Pattern change to bring milder temps along with over running clouds…some light snowfall possible toward weeks end
Tuesday November 30, 2010
Posted at 9:07 am by Howard
The upper flow remains split coming off Asia. The upper jet is divided and so is the energy. To weaken the pattern further…..the short waves in the two upper flows are out of phase with each other. For the central west coast, this has the effect of creating smaller/weaker storms with less precipitation. Expect some light snowfall beginning late Thursday PM into the weekend. HPC QPF is just shy of 1/2 inch for our area through Saturday pm. (3 to 6 inches of snow?)
There are some significant changes coming about during the second week of December (week-2). A block sets up near the dateline with a negative tilt ridge importing cold arctic air via the Bering Sea into the Gulf of AK. At the present time, the mean long wave trof position is just outside of 140W, suggesting that the upper jet axis will remain to our north…. more over Northern Ca. This normally keeps the Central Sierra in the warm sector most of the time. However, this time of the year, this could be quite a wet pattern for the Central Sierra with higher snow levels….. 7000 ft to 9,000ft? With time…the jet would most likely sag south into the Central Sierra. This pattern change will be the next WX topic over the following two weeks.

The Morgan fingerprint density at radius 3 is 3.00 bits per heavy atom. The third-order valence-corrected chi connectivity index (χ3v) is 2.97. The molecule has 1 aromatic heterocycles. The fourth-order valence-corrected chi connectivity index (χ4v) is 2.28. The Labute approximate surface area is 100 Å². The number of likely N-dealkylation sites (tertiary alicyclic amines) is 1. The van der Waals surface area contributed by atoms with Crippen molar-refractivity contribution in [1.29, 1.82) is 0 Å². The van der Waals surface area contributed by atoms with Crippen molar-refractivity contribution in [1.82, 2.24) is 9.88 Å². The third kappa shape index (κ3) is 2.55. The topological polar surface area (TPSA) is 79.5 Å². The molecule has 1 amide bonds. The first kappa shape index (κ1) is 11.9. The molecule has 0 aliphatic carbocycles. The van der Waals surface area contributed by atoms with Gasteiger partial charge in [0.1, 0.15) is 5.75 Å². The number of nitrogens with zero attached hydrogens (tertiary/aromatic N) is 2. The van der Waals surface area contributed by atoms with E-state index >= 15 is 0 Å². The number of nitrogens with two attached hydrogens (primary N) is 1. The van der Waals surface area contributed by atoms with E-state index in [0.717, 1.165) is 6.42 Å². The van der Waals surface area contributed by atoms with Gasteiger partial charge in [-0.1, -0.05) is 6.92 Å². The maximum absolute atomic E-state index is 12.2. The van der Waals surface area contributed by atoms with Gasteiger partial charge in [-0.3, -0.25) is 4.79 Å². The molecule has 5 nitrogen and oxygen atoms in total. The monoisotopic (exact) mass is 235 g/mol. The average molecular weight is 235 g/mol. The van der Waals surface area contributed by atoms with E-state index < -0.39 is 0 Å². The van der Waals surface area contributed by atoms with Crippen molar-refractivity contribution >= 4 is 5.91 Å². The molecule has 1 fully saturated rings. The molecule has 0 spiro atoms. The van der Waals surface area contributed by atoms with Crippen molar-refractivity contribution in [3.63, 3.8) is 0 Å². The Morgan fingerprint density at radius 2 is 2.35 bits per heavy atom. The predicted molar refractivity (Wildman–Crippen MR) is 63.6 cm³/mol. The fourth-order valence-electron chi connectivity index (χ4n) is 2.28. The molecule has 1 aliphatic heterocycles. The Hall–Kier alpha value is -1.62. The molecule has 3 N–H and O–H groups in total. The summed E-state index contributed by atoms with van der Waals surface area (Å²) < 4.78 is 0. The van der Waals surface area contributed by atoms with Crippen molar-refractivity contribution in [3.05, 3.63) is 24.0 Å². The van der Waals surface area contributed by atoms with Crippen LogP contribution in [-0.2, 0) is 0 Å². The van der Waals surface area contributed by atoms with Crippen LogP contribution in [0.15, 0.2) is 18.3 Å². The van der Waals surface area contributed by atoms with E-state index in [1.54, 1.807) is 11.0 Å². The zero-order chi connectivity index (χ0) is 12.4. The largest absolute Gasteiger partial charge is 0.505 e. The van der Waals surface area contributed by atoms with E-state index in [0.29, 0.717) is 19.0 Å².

Just a Dweeb Observation……….
It sure has been good to see that heights have been moderately high over the Hudson Bay area so far this fall. As a result, SSTA’s are running some .5c to 3.5c in Hudson Bay. The large body of water is still unfrozen. I believe that this is not due to global warming but due to global weather patterns.
The key height anomaly has been to this point, displaced far enough to the east to keep the wavelength somewhat excessive allowing good progression of the short wave features. Greenland Blocks that have been developing have not lasted long as the upper jet has either broken them down, or have carried off a lot of the cold Arctic air out over the Atlantic! This is how a wet central west coast winters works best!
Reference Glossary of Weather Terms